Menendez Trial: Adjourned For The Day, Case Hangs In Limbo As Walls Reviews Defense Mistrial Arguments


NEWARK – The corruption trial of Sen. Bob Menendez adjourned today with the case in limbo thanks to a defense motion for a mistrial, but Judge William Walls gave every indication he viewed the mistrial arguments as baseless and would have the trial proceed as scheduled on Monday.


The defense arguments capped a whirlwind, wild day that started with fellow New Jersey Sen. Cory Booker vouching for Menendez’s credibility, had the lawyer behind the infamous Trump dossier excused as a witness without ever testifying, and ended with an airing of grievances by defense lawyers.


Defense lawyers for the senator and his co-defendant Dr. Salomon Melgen argued for a mistrial based on judicial misconduct, saying Walls had not been a fair arbiter of the proceedings. 


“I am saying we have been precluded from putting on a defense,” Kirk Ogrosky, Melgen’s lead defense attorney, told the judge.


Walls will take written briefs from the attorneys over the weekend and may put the issue to rest on Monday.


Ogrosky argued the judge had only cautioned the jury on weighing the evidence when the defense was presenting, and had ruled out evidence from the defense as cumulative but allowed prosecutors to present numerous exhibits without censoring.


“There comes a point where the weight of the evidence – you let the government tell their side of the story and we’re not allowed to tell our side,” said Ogrosky.


“You have precluded the defense from putting on exhibits as to factors in (their) weight that will appear when the jury goes back into that room,” said Ogrosky, pointing at the door to the jury room.


Occasionally talking over each other and holding nothing back, the hearing more resembled a family therapy session where children vent bottled-up hatred of an overbearing father than a calm legal argument.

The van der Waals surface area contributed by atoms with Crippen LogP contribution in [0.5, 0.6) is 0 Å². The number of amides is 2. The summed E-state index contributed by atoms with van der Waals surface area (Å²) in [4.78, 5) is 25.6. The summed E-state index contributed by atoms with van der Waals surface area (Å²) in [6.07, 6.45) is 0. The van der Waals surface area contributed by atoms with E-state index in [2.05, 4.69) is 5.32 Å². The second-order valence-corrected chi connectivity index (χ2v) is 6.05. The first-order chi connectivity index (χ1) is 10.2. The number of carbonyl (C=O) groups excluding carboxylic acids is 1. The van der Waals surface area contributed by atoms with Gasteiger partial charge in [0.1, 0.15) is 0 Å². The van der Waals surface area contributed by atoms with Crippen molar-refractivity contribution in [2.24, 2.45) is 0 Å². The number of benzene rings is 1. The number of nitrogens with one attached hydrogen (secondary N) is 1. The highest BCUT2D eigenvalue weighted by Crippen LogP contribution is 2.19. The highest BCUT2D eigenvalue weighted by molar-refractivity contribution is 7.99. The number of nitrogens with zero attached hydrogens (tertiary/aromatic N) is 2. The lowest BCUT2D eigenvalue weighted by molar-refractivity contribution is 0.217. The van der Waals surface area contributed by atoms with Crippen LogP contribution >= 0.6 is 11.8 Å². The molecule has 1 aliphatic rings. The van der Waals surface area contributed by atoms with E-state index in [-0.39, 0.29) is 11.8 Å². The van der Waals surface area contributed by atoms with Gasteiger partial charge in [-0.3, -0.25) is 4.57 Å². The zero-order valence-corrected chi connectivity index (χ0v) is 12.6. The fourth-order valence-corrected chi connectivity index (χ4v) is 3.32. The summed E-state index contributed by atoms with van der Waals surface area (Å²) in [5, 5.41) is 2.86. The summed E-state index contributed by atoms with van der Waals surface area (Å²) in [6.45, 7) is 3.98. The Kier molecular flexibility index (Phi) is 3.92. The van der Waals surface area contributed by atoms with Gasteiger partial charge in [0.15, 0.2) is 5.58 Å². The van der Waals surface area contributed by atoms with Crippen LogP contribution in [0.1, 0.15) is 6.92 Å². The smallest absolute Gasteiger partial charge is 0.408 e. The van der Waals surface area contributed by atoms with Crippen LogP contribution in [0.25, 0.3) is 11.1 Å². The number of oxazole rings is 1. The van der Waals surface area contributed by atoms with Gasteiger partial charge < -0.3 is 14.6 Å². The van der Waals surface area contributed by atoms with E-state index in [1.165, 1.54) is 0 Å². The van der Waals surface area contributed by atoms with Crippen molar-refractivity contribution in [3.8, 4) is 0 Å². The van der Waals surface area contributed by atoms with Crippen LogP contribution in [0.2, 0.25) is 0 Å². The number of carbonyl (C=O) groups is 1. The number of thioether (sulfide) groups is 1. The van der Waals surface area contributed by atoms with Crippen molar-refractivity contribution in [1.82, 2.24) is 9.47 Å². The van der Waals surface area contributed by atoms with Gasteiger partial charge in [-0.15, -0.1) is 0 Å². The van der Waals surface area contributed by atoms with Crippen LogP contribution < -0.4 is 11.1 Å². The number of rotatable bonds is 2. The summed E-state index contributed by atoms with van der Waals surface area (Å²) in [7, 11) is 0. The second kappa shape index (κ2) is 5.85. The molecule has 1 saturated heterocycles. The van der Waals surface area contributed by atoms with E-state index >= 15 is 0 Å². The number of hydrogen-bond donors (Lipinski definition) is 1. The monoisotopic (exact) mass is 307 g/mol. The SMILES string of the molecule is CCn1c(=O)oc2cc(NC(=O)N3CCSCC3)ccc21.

“I feel sometimes I can’t even finish a sentence without you interrupting,” Menendez attorney Abbe Lowell said. “Then you say, ‘Go on,’ but I can’t go on because you’ve interrupted the flow.”


Lowell complained the judge would not let the defense bring into evidence crucial documents that would shoe Menendez’s state of mind when he took meetings with government officials. He mocked the prosecution, which was allowed to bring in evidence on “luxury bathrobes” and pictures of beaches no one ever used.”


The “straw” that broke the defense’s back, according to Walls, was the judge’s refusal to allow lawyer Marc Elias to testify. Elias, who has gained renown recently for being behind an explosive dossier tying President Donald Trump to Russia, was going to testify Menendez’s trip on a chartered flight in October 2010 was a political necessity. Walls barred him from testifying as well as another attorney, Jose Garcia.


“I’m not asking you to abandon the rules,” Ogrosky told the judge. “I’m asking you to apply them fairly.”


The defense also renewed long-standing objections that they were not able to present enough evidence that Medicare has confusing drug reimbursement policies, which could bolster Menendez’s case he was not just helping Melgen when he intervened. Walls stood his ground. 


“Whether consciously or unconsciously, you want to keep beating on the issue and you’ve been beating it so much it’s flat,” Walls said.


“That’s where you and I call each other wrong,” Walls said to Ogrosky. “But, guess what? I decide that.”

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